First Advisor

Diane M. Moug

Term of Graduation

Fall 2020

Date of Publication


Document Type


Degree Name

Master of Science (M.S.) in Civil & Environmental Engineering


Civil and Environmental Engineering




Geotechnical engineering



Physical Description

1 online resource (x, 43 pages)


The piezocone penetration test (CPTu) is a commonly used method of geotechnical site investigation. The CPTu is especially useful because it provides a nearly continuous data profile of in-situ soil behavior, which can be correlated to useful engineering parameters. However, limitations exist for interpretation of geotechnical properties from CPTu data and for numerical analysis of cone penetration problems. The research presented in this thesis examines interpretation of coefficient of consolidation from CPTu dissipation test data and implementation of an algorithm to advance numerical simulation of cone penetration problems. This thesis presents analysis of CPTu dissipation responses from field-measured and numerically simulated dissipation tests and their interpretation, according to four published methods. The performance of these methods in interpreting assigned model properties is examined under various conditions of vertical and horizontal hydraulic conductivities and OCR. The analysis indicates that existing methods of interpreting coefficient of consolidation from dissipation tests fall short in two areas: improper interpretation of non-monotonic dissipation and inaccurate neglect of the role of vertical pore pressure migration during dissipation testing. A useful tool in studying CPTu site investigation and dissipation testing is high quality numerical simulation of CPTu testing. Moug described an ALE model for steady-state simulation of cone penetration at a single depth using the MIT-S1 constitutive model, which accurately represents clayey and silty behavior well, including anisotropic loading of clay. This is especially important because of the complex anisotropic stress conditions that exist around the cone. However, due to its remeshing step, the Moug model is limited to simulation of a single soil layer at a single depth. This thesis describes the implementation and verification of a linear elastic finite-element adaptive remeshing algorithm that, when integrated with the Moug model, provides a numerical scheme capable of simulating penetration through depth in a soil profile, while retaining the valuable constitutive performance of the original model.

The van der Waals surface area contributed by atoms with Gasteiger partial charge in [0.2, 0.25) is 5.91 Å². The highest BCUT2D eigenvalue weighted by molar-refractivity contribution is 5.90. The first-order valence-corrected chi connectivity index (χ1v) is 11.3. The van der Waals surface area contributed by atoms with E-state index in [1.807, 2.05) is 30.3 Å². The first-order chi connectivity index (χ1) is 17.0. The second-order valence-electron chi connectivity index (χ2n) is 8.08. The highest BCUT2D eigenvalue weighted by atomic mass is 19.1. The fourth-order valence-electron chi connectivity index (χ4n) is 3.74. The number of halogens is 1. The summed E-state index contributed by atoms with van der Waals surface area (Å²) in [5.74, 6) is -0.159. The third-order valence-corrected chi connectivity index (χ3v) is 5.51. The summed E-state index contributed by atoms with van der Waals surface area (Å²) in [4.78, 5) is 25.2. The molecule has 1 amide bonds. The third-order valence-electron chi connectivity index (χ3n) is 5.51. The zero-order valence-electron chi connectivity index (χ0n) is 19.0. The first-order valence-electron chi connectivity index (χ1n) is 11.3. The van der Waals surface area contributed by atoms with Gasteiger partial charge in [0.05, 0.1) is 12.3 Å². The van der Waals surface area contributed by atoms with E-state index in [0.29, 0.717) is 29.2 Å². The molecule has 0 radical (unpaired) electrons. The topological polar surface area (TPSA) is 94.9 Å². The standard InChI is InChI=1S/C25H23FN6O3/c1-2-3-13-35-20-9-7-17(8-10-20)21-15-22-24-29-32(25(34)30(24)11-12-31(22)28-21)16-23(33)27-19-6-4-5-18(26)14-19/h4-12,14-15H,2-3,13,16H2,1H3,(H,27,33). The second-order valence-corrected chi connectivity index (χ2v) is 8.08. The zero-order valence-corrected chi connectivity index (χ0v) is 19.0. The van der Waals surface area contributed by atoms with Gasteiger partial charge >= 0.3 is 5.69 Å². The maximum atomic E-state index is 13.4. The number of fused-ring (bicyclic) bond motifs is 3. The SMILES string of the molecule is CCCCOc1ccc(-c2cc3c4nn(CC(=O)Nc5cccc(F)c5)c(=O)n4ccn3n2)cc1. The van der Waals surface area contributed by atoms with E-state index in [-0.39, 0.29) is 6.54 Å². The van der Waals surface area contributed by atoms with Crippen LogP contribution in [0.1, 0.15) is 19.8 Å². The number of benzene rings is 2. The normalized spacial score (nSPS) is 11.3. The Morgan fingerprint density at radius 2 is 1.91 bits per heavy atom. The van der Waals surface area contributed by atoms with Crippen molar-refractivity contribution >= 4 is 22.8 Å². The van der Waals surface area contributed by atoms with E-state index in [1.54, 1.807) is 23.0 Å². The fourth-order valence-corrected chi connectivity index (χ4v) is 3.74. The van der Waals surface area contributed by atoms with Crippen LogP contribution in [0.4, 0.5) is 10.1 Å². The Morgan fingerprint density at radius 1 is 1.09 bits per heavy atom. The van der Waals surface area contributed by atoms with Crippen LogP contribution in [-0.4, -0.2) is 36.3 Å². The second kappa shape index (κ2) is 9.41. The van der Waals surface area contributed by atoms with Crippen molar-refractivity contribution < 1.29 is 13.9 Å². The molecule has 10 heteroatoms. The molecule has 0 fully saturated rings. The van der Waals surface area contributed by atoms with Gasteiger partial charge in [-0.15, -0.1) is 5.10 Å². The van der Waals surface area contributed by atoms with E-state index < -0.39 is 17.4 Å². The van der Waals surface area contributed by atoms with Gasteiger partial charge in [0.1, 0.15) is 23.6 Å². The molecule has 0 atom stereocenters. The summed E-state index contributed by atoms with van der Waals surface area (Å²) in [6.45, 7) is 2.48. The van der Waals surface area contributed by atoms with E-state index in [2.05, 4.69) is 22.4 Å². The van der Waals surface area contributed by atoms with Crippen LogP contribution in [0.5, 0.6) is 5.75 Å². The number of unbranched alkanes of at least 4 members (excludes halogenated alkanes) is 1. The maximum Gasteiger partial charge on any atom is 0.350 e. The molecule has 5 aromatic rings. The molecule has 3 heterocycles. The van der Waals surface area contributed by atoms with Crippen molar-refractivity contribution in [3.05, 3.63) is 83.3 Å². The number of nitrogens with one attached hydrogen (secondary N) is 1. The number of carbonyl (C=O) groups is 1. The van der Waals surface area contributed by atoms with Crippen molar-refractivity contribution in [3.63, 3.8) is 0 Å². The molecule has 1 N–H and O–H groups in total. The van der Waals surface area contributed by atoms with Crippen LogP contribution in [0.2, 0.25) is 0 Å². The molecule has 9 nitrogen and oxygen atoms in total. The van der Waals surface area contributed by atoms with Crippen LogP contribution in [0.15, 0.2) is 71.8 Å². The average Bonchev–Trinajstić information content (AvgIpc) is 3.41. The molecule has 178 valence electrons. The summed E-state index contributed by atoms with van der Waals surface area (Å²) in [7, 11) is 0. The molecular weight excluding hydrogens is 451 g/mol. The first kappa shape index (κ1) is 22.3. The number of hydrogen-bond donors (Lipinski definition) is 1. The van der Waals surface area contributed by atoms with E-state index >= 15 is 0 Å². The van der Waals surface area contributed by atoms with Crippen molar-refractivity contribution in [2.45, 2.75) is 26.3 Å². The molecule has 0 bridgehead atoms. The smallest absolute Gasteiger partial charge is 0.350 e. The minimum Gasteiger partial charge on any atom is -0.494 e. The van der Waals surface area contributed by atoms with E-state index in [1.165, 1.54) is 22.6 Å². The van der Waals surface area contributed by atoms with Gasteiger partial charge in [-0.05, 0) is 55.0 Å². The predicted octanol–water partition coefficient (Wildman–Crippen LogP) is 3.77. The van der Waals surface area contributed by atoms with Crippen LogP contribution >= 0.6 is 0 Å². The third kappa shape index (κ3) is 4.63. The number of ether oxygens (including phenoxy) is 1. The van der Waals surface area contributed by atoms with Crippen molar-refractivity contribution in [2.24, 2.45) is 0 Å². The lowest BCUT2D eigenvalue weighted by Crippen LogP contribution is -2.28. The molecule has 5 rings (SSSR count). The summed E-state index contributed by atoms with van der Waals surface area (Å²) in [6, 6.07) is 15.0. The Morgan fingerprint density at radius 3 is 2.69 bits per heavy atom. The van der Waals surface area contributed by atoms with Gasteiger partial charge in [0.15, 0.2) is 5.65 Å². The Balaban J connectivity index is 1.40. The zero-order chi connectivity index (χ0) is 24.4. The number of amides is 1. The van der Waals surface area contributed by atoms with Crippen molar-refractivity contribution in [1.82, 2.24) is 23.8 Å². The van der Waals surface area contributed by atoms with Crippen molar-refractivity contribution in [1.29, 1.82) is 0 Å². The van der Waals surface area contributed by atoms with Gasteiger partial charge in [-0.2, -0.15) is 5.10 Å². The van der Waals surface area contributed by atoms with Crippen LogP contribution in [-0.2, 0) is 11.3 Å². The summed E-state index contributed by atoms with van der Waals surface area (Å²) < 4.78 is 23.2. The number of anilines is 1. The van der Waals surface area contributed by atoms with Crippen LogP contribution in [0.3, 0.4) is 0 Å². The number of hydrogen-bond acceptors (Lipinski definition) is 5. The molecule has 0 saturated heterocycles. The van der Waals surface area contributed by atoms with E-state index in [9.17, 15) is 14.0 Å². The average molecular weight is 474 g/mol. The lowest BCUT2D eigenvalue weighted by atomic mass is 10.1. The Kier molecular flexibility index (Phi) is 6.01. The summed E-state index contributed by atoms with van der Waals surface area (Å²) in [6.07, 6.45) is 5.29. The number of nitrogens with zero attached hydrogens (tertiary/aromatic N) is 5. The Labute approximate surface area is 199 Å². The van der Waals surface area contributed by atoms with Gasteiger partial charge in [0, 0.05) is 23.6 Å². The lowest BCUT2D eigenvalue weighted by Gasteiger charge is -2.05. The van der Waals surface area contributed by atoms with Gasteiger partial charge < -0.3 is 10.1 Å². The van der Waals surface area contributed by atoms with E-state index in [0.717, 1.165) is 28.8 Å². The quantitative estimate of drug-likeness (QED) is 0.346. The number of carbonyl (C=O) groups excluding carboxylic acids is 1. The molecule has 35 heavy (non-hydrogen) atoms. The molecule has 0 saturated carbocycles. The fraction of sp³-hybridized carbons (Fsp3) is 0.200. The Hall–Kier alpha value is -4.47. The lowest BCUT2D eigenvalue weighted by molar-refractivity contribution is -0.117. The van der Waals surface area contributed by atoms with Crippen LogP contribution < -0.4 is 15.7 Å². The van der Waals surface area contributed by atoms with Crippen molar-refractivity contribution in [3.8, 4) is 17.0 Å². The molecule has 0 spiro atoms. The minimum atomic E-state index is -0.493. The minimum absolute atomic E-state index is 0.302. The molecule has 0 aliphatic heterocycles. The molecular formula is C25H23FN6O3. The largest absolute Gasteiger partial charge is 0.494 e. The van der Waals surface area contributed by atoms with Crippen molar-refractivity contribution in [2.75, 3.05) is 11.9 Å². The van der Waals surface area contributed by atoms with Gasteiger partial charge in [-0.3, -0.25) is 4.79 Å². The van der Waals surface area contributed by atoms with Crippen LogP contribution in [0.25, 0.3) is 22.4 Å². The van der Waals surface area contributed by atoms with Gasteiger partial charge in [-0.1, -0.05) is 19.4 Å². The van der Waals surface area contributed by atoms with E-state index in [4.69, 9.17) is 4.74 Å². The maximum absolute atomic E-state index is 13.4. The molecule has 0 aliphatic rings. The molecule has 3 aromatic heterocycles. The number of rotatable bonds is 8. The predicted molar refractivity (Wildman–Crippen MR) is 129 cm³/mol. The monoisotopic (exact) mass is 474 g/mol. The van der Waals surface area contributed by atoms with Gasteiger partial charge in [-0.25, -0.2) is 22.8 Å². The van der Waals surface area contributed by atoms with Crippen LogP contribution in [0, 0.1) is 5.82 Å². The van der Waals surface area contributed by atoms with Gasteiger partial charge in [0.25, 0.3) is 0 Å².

© 2020 Andrew Phillip Eugene Huffman

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